Notes from my visit to Tokyo in April, 2007.
Godzilla and I
On my city map of Tokyo I noticed a dot marked “Godzilla Statue”. In my mind’s eye I pictured a statue at least one storey high of the lizard, perhaps eating a car, with life size people statues fleeing the scene in terror. With this image in my head I made straight for said dot.
I have heard that some people are disappointed when they see The Little Mermaid in Copenhagen or the Mannekin Pis in Brussels. They usually say that it wasn’t as big as they expected. I don’t see how you could have got your expectations so high, seeing that they already tell you that the Mermaid is little, and Mannekin Pis is Brabantian for little man piss after all.
So I have to say that I was a little disappointed when I saw the bonsaied Godzilla.
[Godzilla and I]
Ahh, the hi-tech toilets of Japan. I had heard much of these WC’s, so I was delighted to finally see one.
To start off with the seat was heated. I’m not sure if this was a built in feature or due to the fact that I was hot seating after a portlier than normal Japanese man.
On the right hand side is a control panel with instructions in Japanese and Braille, but no English. With a possible risk of a hot jet of water splashing me before I was ready, I pressed some of the buttons. Nothing happened, so I pressed all the buttons in different combinations, and still nothing happened. It appears that you need to be a commercial pilot or a Rhodes Scholar to operate these things. Either that or the toilet was broken.
It did flush though, saving myself and the queue of Japanese guys embarrassing glances as I finally emerged from the cubicle.
Save Eat the whale
A restaurant serving whale. This picture depicts all the bits of the whale that are on the menu. Japan still insists that its whale hunting is scientific.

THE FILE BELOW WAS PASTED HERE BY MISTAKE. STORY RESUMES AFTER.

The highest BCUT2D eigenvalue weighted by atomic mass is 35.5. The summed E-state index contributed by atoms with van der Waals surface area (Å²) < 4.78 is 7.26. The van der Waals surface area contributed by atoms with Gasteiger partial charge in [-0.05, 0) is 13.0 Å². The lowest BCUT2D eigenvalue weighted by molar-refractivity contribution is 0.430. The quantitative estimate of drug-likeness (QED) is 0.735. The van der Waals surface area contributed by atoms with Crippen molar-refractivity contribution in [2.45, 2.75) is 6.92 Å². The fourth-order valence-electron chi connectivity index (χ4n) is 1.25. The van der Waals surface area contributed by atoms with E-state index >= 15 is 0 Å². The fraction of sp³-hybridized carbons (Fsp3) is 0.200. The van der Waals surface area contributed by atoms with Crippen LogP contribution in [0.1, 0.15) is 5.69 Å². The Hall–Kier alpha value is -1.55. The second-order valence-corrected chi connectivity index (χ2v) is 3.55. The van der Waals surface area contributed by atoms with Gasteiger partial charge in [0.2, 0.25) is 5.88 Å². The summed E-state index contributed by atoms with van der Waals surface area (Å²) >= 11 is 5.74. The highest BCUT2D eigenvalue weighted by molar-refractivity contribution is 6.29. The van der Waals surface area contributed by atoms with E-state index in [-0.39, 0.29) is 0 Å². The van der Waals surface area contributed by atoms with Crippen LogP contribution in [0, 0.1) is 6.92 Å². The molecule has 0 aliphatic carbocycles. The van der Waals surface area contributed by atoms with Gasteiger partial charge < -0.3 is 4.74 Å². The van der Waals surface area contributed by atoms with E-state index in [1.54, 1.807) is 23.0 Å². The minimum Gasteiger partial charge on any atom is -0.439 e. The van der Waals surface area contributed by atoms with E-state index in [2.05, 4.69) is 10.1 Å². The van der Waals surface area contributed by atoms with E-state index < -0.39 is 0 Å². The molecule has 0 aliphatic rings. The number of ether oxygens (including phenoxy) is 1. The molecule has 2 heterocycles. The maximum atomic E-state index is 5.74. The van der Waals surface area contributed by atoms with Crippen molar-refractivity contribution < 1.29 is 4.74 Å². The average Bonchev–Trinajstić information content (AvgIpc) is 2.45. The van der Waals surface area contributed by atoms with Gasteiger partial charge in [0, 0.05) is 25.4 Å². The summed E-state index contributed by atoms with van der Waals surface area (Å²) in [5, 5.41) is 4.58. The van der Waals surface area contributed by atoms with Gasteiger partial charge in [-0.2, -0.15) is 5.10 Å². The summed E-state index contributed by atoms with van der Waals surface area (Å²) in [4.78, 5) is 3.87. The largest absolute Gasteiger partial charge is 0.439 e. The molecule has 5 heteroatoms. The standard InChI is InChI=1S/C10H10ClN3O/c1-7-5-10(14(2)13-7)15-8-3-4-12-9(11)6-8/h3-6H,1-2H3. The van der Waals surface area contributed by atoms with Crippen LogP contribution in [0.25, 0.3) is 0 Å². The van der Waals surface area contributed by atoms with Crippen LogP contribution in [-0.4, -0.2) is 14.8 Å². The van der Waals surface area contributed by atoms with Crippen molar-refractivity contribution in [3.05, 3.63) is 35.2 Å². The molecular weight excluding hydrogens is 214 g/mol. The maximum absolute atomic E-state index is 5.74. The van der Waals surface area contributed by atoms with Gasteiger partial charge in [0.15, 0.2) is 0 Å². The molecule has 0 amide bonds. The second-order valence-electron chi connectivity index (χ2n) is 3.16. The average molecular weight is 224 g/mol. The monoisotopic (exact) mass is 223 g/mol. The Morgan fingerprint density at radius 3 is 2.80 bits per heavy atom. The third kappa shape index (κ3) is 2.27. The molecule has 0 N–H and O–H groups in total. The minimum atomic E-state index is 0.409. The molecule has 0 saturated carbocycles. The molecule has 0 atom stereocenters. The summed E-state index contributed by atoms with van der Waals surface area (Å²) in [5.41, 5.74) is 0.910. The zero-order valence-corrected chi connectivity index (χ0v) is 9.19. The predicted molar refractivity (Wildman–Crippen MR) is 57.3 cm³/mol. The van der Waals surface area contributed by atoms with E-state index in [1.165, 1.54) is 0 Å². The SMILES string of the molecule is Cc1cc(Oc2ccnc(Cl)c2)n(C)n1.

Fugu me: Puffer fish in Tokyo
If prepared incorrectly, the fugu is lethal (file under things I learned from The Simpsons.)
Packing the crowd into the Tokyo Subway
Tokyo is well known for its crowded subway system. If you are arriving to Tokyo around peak hour and are thinking of using the subway system, then it might be better to wait it out until the crowds subside. I got into town at about 10 at night so there was plenty of room to carry my two bags.
I thought I would try the peak hour at least once though. Sure enough the trains are packed. The first time a packed train passed I let it go through, thinking that the next one only 2 minutes away won’t be as bad. It was just as packed, so just got on.
Once you are near the doors though you don’t really have a choice. A crowd of commuters builds up behind you and before you know it you are being herded into the compartment by the crush of people and a station attendant who is there packaging the crowd in his white gloves.
It is a true sardine express, but I have to say that everyone behaves in an orderly manner and shows courtesy to their fellow travellers.
Cartoon fire hydrants
I loved these below-ground hydrants on the streets of Tokyo. Cities have lost the art (or finances) of making ordinary things beautiful and interesting.
Vending machines are everywhere here. I didn’t see the fabled used-panties vending machine though (which is to say I didn’t seek them out).